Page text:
Has your relationship with silence been an important part of your artistic development?

Not quite. I have a relationship with silence because it is inherent in all forms of meditation and, therefore, in internal martial arts. Here you arrive at another way of feeling, one that overcomes the normal ways of experience and in which you try to discover an ‘elsewhere’… The poet Rainer Maria Rilke said, ‘I listen to the relentless news that has the form of silence’. But I think that convivial moments are also important, even indispensable in order not to lose contact with the world and feelings. In this project too (Memoria, Galleria del Credito Valtallinese – Palazzo delle Stelline, Milan, 1999) or in Ritorno all’Angelo (Museo Rivoltella, Trieste, 2003) I wanted to introduce a lyrical component, in this case entrusted to the young poet Davide Brullo. I find that his verses are overwhelming, full of life, dizzying. And, when it comes down to it, they are nourished by the same things that nourish my work too.

But in this period of time, when the world seems to interest itself only in things of a quire different kind, the best known part of contemporary art is concerned with what is most immediately up-to-date, most ‘in the face’, is concerned with ­effect more than substance. Today’s art (though this has been the case for some twenty years at least by now) has lost its function of going against the current, of foreseeing events, as instead happened with the historical avant-gardes. Today it seems that genuine contemporaneity is in thrall to the artificial and forced desecrations more typical of the world of fashion, or else to the titillating entertainment of the violence and horror of a certain kind of cinema and the dumbing down of television. And we must also take into account that approval of current taste is encouraged by an impressive market system and by subservient criticism. And so the ‘transgression’ which they so firmly uphold in fact does not exist because it too is part of this system and, as a result, its artistic value disappears because it is based on a fundamental misapprehension. Many schemes are all too often a sponsored and manoeuvred lie.

There is no question that this is how things are, but we shouldn’t forget that what seems to us a definite trend - because it is so widely publicized by the media while excluding references to whatever else is happening - is in fact only a tiny and self-admiring minority activity in the world of art. So, artistically speaking, being ‘out-of-date’ is nothing to worry about too much… a large part of collecting, the less fashion-conscious part of it which is also the most important part of the market, in fact is interested in other things. But anyway, whatever the general trend at the moment, the whole twentieth century has taught us that the artist-who-thinks (in the field of art, literature, music, theatre…) is often ‘out-of-date’ and it has been this very peculiarity that has guaranteed the importance and durability of his message. It is conformism that makes an idea banal and, often, quite useless… and without the challenge of a different way of thinking the idea simply becomes communication. And most of what is most up-to-date is all too often just a matter of communications.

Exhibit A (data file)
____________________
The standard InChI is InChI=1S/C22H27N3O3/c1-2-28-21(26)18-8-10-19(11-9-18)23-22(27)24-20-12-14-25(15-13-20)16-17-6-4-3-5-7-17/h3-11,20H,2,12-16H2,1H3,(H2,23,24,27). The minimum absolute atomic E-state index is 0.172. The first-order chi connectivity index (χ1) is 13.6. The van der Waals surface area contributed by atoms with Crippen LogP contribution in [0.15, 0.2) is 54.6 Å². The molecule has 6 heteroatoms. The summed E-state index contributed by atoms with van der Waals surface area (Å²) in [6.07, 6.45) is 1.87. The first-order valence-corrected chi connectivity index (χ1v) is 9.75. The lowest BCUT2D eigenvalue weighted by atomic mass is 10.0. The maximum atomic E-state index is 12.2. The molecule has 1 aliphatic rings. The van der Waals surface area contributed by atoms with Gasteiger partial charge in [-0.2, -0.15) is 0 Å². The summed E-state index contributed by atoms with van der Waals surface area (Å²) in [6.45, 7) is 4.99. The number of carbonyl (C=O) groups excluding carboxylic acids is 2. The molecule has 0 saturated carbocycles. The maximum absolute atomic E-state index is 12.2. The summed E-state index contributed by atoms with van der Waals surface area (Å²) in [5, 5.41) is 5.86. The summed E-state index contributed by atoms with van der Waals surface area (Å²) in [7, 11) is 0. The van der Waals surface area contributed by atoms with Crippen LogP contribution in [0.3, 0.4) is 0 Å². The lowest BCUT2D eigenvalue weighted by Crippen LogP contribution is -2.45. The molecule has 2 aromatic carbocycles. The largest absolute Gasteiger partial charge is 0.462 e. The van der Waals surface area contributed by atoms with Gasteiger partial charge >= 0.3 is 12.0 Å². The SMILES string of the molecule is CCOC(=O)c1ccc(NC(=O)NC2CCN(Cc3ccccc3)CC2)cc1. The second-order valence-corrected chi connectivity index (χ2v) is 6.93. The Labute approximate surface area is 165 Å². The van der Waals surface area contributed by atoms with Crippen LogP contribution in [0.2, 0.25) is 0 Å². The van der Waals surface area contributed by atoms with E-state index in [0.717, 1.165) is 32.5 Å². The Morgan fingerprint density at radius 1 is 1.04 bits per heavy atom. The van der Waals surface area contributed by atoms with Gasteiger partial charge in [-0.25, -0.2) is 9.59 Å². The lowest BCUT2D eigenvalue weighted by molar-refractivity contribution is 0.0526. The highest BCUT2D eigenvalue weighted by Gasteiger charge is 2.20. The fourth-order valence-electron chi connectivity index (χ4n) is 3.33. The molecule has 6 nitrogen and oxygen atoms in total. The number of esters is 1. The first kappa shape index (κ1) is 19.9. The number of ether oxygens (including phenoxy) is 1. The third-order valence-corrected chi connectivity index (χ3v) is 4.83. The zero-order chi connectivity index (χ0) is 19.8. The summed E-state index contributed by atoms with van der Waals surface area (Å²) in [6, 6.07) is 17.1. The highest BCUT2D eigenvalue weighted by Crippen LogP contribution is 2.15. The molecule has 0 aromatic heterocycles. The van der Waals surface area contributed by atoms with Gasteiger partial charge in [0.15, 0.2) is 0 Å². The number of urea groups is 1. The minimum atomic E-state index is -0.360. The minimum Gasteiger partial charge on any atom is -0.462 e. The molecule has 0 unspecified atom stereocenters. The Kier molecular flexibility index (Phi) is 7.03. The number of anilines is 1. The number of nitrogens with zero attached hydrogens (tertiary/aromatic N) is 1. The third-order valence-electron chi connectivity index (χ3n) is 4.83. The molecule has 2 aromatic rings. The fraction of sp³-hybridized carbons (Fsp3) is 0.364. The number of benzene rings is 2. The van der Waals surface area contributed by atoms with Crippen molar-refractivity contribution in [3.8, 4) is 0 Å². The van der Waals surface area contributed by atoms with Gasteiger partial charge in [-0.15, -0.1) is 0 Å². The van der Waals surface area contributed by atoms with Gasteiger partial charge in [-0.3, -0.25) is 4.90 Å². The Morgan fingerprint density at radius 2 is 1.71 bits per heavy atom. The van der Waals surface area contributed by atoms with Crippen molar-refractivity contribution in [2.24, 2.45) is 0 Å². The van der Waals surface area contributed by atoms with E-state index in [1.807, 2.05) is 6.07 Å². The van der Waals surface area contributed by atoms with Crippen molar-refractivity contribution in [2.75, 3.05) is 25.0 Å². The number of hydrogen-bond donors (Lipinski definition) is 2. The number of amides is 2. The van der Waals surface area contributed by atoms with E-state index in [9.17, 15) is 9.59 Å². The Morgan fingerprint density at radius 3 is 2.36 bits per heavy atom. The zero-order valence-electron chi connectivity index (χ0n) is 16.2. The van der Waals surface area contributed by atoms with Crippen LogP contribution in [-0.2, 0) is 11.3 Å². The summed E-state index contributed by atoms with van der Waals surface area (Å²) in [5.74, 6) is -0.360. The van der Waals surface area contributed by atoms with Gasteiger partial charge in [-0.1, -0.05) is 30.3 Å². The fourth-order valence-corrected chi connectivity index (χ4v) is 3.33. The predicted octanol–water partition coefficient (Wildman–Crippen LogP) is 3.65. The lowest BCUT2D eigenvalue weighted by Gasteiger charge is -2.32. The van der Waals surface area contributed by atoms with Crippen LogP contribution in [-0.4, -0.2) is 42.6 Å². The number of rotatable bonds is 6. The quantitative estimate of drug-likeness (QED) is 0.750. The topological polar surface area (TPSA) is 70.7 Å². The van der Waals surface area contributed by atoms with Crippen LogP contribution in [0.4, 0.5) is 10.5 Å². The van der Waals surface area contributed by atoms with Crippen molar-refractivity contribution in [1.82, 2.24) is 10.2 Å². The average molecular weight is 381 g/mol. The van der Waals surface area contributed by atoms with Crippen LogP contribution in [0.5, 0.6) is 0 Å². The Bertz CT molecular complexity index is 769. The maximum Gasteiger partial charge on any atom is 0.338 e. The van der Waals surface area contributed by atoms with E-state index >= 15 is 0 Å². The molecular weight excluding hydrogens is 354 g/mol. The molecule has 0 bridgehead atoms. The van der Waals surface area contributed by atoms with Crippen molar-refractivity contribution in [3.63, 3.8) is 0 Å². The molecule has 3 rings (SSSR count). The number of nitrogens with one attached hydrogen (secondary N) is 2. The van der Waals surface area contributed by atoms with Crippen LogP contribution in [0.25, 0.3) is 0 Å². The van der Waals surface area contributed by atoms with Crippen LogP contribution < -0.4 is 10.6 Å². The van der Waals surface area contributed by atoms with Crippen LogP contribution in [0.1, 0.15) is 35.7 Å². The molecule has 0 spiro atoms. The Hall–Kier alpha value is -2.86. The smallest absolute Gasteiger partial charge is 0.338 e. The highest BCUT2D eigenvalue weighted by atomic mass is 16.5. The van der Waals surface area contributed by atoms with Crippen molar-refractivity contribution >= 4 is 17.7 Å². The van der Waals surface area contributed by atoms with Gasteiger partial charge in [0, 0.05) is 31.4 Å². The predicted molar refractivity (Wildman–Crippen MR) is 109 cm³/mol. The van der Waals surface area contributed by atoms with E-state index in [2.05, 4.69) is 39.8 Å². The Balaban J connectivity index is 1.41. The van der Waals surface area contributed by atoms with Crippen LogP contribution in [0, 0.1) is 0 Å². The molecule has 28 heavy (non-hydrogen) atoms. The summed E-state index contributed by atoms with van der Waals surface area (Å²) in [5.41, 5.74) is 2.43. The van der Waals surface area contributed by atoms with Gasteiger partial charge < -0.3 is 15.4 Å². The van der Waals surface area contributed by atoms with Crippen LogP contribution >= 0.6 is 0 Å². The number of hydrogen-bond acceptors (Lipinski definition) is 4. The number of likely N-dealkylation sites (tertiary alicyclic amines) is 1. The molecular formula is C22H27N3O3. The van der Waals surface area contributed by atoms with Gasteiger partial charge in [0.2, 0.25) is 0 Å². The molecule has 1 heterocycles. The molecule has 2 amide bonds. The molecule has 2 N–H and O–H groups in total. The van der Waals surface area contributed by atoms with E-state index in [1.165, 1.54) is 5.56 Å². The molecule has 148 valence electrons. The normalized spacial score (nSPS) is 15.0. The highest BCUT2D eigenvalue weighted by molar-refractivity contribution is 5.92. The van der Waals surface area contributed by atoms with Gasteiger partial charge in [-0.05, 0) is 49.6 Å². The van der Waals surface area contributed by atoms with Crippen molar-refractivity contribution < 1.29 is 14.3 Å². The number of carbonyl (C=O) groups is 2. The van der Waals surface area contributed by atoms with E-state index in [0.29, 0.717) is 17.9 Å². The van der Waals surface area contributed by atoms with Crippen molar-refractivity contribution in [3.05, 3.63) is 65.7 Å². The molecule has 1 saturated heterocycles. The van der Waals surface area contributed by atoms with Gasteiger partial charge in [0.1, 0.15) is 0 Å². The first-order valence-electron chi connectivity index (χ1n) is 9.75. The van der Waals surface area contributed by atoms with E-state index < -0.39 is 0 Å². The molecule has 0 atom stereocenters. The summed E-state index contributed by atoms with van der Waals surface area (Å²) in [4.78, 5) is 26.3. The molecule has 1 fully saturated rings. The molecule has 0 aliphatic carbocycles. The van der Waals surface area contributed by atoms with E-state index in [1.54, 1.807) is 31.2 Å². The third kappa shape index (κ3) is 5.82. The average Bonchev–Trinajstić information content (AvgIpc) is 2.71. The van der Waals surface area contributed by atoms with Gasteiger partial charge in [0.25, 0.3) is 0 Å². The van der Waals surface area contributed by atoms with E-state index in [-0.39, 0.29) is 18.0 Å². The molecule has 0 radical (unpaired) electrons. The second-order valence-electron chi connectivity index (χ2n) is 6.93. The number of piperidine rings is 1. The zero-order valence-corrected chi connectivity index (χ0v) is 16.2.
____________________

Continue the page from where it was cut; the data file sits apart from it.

Topical painting and so… Damien Hirst’s inventor and father-godfather Charles Saatchi, has in programme an important series of thematic shows with the title “The Triumph of Painting”…

But Charles Saatchi who, not by chance, is a communications guru at a global level, has always been interested in painting. In 1997 he put together the first-class transaction/exhibition Sensation, happily mixing together the honoured Royal Academy of Arts and, not just Damien Hirst, the Chapman brothers, and the revered Sarah Lucas, but also a large number of abstract artists such as Simon Callery, Mark Francis, Jason Martin, Fiona Rae, such new first-rate figurative artists as Glenn Brown, James Rielly, Richard Patterson, the ethnic painting of Chris Ofili, who then went on to win the Turner prize, the post-Pop Art of Gary Hume, who was then seen in the Venice Biennale, the prince of the British pavilion… and the star Jenny Saville, the direct descendent of two such great artists as Bacon and Freud. In this show all painting was represented, in all its forms and aspects. The critics chose to sanctify Hirst or the Chapman brothers, and even the Bad Painting of Martin Maloney… I think my point is made.

You referred to Fiona Rae and Jason Martin, two artists who represent an international variant of your own interests. Today there is a lot of interest in abstract painting, influenced by American Neo-Geo from the early eighties but developed in various different ways. After Halley, Bleckner, Scully, Ellis there also come to mind John Millei, Fabian Marcaccio, Matthew Weinstein, Nathan Carter, Nina Bovasso as well as those who we also know in Italy such as David Lindberg and Alan Parker. So today it is both possible as well as urgently necessary to pinpoint a common international interest in such inquiries. An extension of the 1999 ‘Abstract Generation’ which, at various times over the years, has highlighted two main groups of Italian abstract artists and might well today bring to light another dozen. In the UK a third group is affirming itself in less than a decade. Today Saatchi himself is proposing such fresh talent as Simon Aldridge, but there are also such new international artists as Jane Callister and Sarah Morris. In Germany there are Frank Nitsche, Daniel Richter, Pia Reis, as well as such ‘intermediate’ situations as the magisterial Magnus von Plessen and Franz Ackermann; in Scandinavia there is Ulf Verner Carsson and in Switzerland Lori Harsberger. In the meantime, in the absence of a common international project such great nonconformists as Albert Oehlen, Juan Uslè, and Lawrence Carroll have become established. Today we could build a single, great international project devoted to these inquiries…. Are you aware of this mutual sensibility?